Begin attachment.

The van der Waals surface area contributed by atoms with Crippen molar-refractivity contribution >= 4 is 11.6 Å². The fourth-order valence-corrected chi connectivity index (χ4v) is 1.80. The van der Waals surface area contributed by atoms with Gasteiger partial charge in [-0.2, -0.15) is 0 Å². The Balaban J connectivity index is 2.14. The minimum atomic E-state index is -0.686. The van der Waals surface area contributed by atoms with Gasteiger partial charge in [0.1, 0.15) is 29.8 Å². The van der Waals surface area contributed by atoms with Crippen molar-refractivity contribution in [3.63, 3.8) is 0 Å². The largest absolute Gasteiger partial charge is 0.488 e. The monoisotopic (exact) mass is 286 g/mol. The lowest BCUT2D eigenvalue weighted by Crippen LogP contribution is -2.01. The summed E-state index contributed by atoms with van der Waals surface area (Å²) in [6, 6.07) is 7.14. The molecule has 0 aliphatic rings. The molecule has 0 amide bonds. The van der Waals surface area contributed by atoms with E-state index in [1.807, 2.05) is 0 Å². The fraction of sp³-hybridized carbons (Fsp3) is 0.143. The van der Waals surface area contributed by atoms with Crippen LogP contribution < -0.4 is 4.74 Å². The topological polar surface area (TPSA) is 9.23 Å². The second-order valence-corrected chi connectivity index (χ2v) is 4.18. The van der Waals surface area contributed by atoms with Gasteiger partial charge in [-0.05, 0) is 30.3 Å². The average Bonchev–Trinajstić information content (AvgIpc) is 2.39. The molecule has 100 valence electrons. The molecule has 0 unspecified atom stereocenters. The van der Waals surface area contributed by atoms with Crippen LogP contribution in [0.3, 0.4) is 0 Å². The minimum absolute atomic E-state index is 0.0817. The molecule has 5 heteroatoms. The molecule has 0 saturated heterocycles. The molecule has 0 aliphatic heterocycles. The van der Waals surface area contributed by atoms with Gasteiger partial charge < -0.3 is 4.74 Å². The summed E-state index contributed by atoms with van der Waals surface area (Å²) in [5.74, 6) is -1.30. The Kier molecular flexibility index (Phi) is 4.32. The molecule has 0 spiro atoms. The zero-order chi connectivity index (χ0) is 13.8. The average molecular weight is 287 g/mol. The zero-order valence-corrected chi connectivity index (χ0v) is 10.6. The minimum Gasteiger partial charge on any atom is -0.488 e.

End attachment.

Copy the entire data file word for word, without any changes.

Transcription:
The van der Waals surface area contributed by atoms with Crippen molar-refractivity contribution >= 4 is 11.6 Å². The fourth-order valence-corrected chi connectivity index (χ4v) is 1.80. The van der Waals surface area contributed by atoms with Gasteiger partial charge in [-0.2, -0.15) is 0 Å². The Balaban J connectivity index is 2.14. The minimum atomic E-state index is -0.686. The van der Waals surface area contributed by atoms with Gasteiger partial charge in [0.1, 0.15) is 29.8 Å². The van der Waals surface area contributed by atoms with Crippen molar-refractivity contribution in [3.63, 3.8) is 0 Å². The largest absolute Gasteiger partial charge is 0.488 e. The monoisotopic (exact) mass is 286 g/mol. The lowest BCUT2D eigenvalue weighted by Crippen LogP contribution is -2.01. The summed E-state index contributed by atoms with van der Waals surface area (Å²) in [6, 6.07) is 7.14. The molecule has 0 aliphatic rings. The molecule has 0 amide bonds. The van der Waals surface area contributed by atoms with E-state index in [1.807, 2.05) is 0 Å². The fraction of sp³-hybridized carbons (Fsp3) is 0.143. The van der Waals surface area contributed by atoms with Crippen LogP contribution < -0.4 is 4.74 Å². The topological polar surface area (TPSA) is 9.23 Å². The second-order valence-corrected chi connectivity index (χ2v) is 4.18. The van der Waals surface area contributed by atoms with Gasteiger partial charge in [-0.05, 0) is 30.3 Å². The average Bonchev–Trinajstić information content (AvgIpc) is 2.39. The molecule has 100 valence electrons. The molecule has 0 unspecified atom stereocenters. The van der Waals surface area contributed by atoms with Crippen LogP contribution in [0.3, 0.4) is 0 Å². The minimum absolute atomic E-state index is 0.0817. The molecule has 5 heteroatoms. The molecule has 0 saturated heterocycles. The molecule has 0 aliphatic heterocycles. The van der Waals surface area contributed by atoms with Gasteiger partial charge < -0.3 is 4.74 Å². The summed E-state index contributed by atoms with van der Waals surface area (Å²) in [5.74, 6) is -1.30. The Kier molecular flexibility index (Phi) is 4.32. The molecule has 0 spiro atoms. The zero-order chi connectivity index (χ0) is 13.8. The average molecular weight is 287 g/mol. The zero-order valence-corrected chi connectivity index (χ0v) is 10.6. The minimum Gasteiger partial charge on any atom is -0.488 e.